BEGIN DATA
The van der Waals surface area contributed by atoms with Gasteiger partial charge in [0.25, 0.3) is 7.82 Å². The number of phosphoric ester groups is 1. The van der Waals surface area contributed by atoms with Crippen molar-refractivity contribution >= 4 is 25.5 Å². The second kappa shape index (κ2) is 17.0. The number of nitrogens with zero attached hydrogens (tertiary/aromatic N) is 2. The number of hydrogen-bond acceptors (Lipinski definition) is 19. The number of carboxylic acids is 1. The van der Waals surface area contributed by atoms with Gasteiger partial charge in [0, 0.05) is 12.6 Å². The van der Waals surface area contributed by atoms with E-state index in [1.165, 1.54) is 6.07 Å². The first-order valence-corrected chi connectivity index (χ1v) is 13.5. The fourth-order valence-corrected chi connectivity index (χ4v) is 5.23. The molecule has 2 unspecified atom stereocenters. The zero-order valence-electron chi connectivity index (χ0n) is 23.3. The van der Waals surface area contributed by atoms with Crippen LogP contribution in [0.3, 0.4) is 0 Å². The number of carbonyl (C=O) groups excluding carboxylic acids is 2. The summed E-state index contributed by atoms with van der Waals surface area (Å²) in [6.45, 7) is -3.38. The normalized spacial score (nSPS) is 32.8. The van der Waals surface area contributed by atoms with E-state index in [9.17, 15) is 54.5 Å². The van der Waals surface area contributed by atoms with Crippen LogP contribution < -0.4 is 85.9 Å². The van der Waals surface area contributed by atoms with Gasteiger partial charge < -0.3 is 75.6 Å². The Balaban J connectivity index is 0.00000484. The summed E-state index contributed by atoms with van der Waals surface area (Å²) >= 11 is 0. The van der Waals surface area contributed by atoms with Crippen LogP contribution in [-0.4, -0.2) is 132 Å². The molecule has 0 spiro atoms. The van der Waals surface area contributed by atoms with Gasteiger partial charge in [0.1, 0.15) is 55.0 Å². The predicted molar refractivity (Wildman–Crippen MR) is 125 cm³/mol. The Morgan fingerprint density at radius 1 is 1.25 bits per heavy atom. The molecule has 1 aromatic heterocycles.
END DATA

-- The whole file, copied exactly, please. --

The van der Waals surface area contributed by atoms with Gasteiger partial charge in [0.25, 0.3) is 7.82 Å². The number of phosphoric ester groups is 1. The van der Waals surface area contributed by atoms with Crippen molar-refractivity contribution >= 4 is 25.5 Å². The second kappa shape index (κ2) is 17.0. The number of nitrogens with zero attached hydrogens (tertiary/aromatic N) is 2. The number of hydrogen-bond acceptors (Lipinski definition) is 19. The number of carboxylic acids is 1. The van der Waals surface area contributed by atoms with Gasteiger partial charge in [0, 0.05) is 12.6 Å². The van der Waals surface area contributed by atoms with E-state index in [1.165, 1.54) is 6.07 Å². The first-order valence-corrected chi connectivity index (χ1v) is 13.5. The fourth-order valence-corrected chi connectivity index (χ4v) is 5.23. The molecule has 2 unspecified atom stereocenters. The zero-order valence-electron chi connectivity index (χ0n) is 23.3. The van der Waals surface area contributed by atoms with Crippen LogP contribution in [0.3, 0.4) is 0 Å². The number of carbonyl (C=O) groups excluding carboxylic acids is 2. The summed E-state index contributed by atoms with van der Waals surface area (Å²) in [6.45, 7) is -3.38. The normalized spacial score (nSPS) is 32.8. The van der Waals surface area contributed by atoms with E-state index in [9.17, 15) is 54.5 Å². The van der Waals surface area contributed by atoms with Crippen LogP contribution < -0.4 is 85.9 Å². The van der Waals surface area contributed by atoms with Gasteiger partial charge < -0.3 is 75.6 Å². The Balaban J connectivity index is 0.00000484. The summed E-state index contributed by atoms with van der Waals surface area (Å²) >= 11 is 0. The van der Waals surface area contributed by atoms with Crippen LogP contribution in [-0.4, -0.2) is 132 Å². The molecule has 0 spiro atoms. The van der Waals surface area contributed by atoms with Gasteiger partial charge in [0.1, 0.15) is 55.0 Å². The predicted molar refractivity (Wildman–Crippen MR) is 125 cm³/mol. The Morgan fingerprint density at radius 1 is 1.25 bits per heavy atom. The molecule has 1 aromatic heterocycles.